CPS training kicks off Child Abuse Prevention Month

CPS investigators discuss their training at The Henderson County Help Center Thursday morning. (Michael V. Hannigan photo)

By Michael V. Hannigan/HCN

I watched the scary man lean back in his chair and tap the pistol on a table littered with poker chips, beer cans, whiskey bottles and what looked like might be narcotics. Even the best poker chips on the table were smeared with what appeared to be chocolate.

His scowl was intimidating.

Two bigger, more frightening, men argued with a pair of women I couldn’t see around a corner. The women had shown up unexpectedly and started asking questions about children.

When The Scowl stood up with his gun, picked up a baggie of pills and disappeared into a back room, I got really nervous.

But this was training and the bad guys were just playing roles — albeit playing their parts very well — all in the name of safeguarding children and those sworn to protect them.

Welcome to the world of a CPS investigator.

Thursday at the Henderson County Help Center in Athens, Child Protective Services (CPS) Investigators from across a 12-county region went through training with agents from the Department of Public Safety, the Henderson County Sheriff’s Office, and the Athens Police Department.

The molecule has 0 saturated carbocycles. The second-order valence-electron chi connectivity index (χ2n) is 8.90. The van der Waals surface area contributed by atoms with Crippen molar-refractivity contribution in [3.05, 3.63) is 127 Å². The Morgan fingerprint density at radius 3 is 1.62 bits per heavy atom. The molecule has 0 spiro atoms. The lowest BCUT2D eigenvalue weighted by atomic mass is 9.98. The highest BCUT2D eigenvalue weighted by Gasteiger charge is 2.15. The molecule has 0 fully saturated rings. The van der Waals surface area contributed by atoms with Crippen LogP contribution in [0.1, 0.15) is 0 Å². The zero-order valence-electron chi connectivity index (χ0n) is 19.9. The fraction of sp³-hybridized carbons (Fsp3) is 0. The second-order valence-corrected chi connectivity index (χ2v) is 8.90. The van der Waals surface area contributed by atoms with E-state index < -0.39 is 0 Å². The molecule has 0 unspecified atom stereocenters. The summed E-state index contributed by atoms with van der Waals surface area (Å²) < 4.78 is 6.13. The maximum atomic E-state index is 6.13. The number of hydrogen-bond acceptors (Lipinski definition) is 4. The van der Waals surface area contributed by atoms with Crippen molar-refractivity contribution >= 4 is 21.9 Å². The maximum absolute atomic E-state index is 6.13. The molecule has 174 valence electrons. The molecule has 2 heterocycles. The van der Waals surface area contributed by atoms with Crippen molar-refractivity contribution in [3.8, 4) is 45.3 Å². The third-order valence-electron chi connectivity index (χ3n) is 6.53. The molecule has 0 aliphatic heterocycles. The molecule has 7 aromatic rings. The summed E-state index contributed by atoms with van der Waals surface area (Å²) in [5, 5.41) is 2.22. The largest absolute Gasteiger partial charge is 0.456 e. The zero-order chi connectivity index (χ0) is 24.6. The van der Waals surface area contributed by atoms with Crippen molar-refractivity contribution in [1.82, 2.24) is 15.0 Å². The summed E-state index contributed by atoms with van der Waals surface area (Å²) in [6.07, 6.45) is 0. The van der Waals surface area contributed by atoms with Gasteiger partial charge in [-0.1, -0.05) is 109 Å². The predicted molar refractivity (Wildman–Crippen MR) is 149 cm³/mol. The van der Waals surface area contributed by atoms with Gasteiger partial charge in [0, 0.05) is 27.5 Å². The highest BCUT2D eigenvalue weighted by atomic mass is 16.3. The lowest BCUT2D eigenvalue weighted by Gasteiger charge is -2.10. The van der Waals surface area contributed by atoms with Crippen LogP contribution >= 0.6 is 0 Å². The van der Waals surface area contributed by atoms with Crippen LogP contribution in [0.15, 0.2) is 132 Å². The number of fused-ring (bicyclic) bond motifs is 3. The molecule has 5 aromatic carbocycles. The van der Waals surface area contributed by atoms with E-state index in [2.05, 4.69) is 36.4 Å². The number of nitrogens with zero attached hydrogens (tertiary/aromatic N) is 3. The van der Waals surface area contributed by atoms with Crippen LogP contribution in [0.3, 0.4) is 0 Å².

The goal was safety.

“You can’t keep the kids safe if you can’t keep yourself safe,” said one CPS leader.

The exercise also works to strengthen the bonds between CPS and law enforcement, said another.

“It is a coordinated effort,” she said. “While they are teaching us, we are teaching them.”

The training session was one of many as the Texas Department of Family and Protective Services (DFPS) gears up for April, which is Child Abuse Prevention Month.

In a press release, the DFPS said that CPS completed 174,740 investigations last year in Texas and confirmed that 63,657 children were victims of abuse or neglect. That’s an 8.5 percent increase in the number of victims compared to the prior year.

“We must all get involved to make children safer – whether it’s a teacher or a neighbor that reports suspected abuse or a church or charitable organization that helps parents and families,” said Henry “Hank” Whitman, Jr., commissioner of the DFPS.

If you suspect child abuse or neglect, contact the Texas Abuse Hotline at 800-252-5400 or report online at TxAbuseHotline.org.

Parents can find a wealth of helpful information on the website, including a number of fun but educational videos, articles by experts and other tips designed to help parents deal with some of the most challenging aspects of parenting — everything from bedtime battles to the challenges of being a first-time dad. The site also connects parents and teens to services in their communities. Plus, DFPS’s HelpandHopeKids Facebook page shares fun and helpful ideas and resources for families.

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